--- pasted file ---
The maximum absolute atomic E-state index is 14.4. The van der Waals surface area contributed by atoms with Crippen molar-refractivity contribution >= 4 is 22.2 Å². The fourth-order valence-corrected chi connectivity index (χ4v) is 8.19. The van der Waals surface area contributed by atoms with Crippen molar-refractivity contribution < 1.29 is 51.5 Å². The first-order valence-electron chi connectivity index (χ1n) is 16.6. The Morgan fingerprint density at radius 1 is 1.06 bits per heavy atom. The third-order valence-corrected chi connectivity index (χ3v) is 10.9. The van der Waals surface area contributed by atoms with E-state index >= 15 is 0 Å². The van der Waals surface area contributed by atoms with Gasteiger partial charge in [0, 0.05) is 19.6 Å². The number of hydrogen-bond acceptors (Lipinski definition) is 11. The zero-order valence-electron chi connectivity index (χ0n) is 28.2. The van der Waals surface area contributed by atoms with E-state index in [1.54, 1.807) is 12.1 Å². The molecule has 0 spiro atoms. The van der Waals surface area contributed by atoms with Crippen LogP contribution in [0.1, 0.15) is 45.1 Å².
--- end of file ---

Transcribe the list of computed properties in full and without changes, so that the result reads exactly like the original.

The maximum absolute atomic E-state index is 14.4. The van der Waals surface area contributed by atoms with Crippen molar-refractivity contribution >= 4 is 22.2 Å². The fourth-order valence-corrected chi connectivity index (χ4v) is 8.19. The van der Waals surface area contributed by atoms with Crippen molar-refractivity contribution < 1.29 is 51.5 Å². The first-order valence-electron chi connectivity index (χ1n) is 16.6. The Morgan fingerprint density at radius 1 is 1.06 bits per heavy atom. The third-order valence-corrected chi connectivity index (χ3v) is 10.9. The van der Waals surface area contributed by atoms with E-state index >= 15 is 0 Å². The van der Waals surface area contributed by atoms with Gasteiger partial charge in [0, 0.05) is 19.6 Å². The number of hydrogen-bond acceptors (Lipinski definition) is 11. The zero-order valence-electron chi connectivity index (χ0n) is 28.2. The van der Waals surface area contributed by atoms with E-state index in [1.54, 1.807) is 12.1 Å². The molecule has 0 spiro atoms. The van der Waals surface area contributed by atoms with Crippen LogP contribution in [0.1, 0.15) is 45.1 Å².